Most starting salaries are up for new veterinarians, but the number of graduates who received job offers by the time they graduated has dropped, according to an American Veterinary Medical Association survey.
For instance, 79.5 percent of respondents received an offer of employment or advanced education by their graduation date in 2009, down about 11.5 percent from the class of 2008. The AVMA attributes the decline to the economy. Of those who received an offer, nearly half received more than one. Eighty-four percent of those seeking employment accepted an offer.
The average starting salary among all employer types combined increased 0.7 percent, from $48,328 in 2008 to $48,684 in 2009, according to the survey.
Excluding those who continued their education through advanced study, the average starting salary increased 5.2 percent, from $61,633 in 2008 to $64,826 in 2009.
When looking at various employer types, the average starting salary in the public-corporate sector decreased 7.3 percent in 2009 while the average starting salary in all types of private practice increased 6 percent. Average starting salaries in the private sector, excluding those for equine practices, ranged from $63,172 for food animal predominant positions to $72,318 for food animal exclusive positions, according to the survey.
Graduates entering equine practice were offered an average starting salary of $37,854 in 2009, a decrease of 9.1 percent from the year-ago period.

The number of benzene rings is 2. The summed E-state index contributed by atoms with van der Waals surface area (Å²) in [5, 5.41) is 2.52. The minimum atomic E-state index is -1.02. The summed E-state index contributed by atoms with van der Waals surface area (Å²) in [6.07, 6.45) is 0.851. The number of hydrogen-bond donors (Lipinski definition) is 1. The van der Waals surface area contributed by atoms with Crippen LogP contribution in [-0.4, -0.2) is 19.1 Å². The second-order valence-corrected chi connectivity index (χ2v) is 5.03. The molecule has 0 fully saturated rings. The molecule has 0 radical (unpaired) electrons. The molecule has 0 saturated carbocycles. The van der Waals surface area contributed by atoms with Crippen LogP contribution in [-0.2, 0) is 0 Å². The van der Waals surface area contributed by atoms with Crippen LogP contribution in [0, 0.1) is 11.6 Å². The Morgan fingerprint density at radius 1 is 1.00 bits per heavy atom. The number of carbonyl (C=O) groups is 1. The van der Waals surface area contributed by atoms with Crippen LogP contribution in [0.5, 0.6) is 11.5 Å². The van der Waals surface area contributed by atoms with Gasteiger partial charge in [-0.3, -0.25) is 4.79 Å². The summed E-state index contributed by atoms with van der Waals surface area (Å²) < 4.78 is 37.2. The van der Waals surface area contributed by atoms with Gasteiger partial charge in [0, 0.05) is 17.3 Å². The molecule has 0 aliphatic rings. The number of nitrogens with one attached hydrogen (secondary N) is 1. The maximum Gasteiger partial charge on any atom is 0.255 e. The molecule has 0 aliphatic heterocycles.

The average starting salary in companion animal exclusive practices was $69,154 in 2009, which was second highest only to food animal exclusive starting salaries, according to the survey.
The survey also included information about continuing education. For example, the proportion of graduates seeking advanced education increased by 9 percent from 2008. Other graduates, about 38.1 percent, sought postgraduate education or training in an AVMA-recognized, board-certified specialty.
Overall, the AVMA said that the survey results paint a positive picture for those entering the profession, but they remain concerned about student debt upon graduation. For instance, the survey revealed that 88.6 percent of students had debt at the time of their graduation from veterinary school, and all but 9.6 percent of that debt was incurred while the students were in veterinary school.
Average debt increased 8.5 percent between 2008 and 2009, with student debt averaging $129,976 in 2009, compared with $119,803 in 2008. Almost a third of the students had an average debt more than $150,000, according to the survey.
The AVMA, the Association of American Veterinary Medical Colleges and other veterinary groups are working to find ways to alleviate some of the financial burden these new graduates face, said Ron DeHaven, DVM, chief executive officer of the AVMA.
“Most students graduate college with debt,” Dr. DeHaven said. “That’s a reality of life. But we need to focus on ways to help students minimize and manage that debt while also working to increase their starting salaries. This is especially true for new veterinarians who commit to working in some of the nation’s most underserved areas.”
The survey results appear in the Sept. 1 issue of the Journal of the American Veterinary Medical Association in an article titled, “Employment, starting salaries and educational indebtedness of year 2009 graduates of U.S. veterinary colleges.”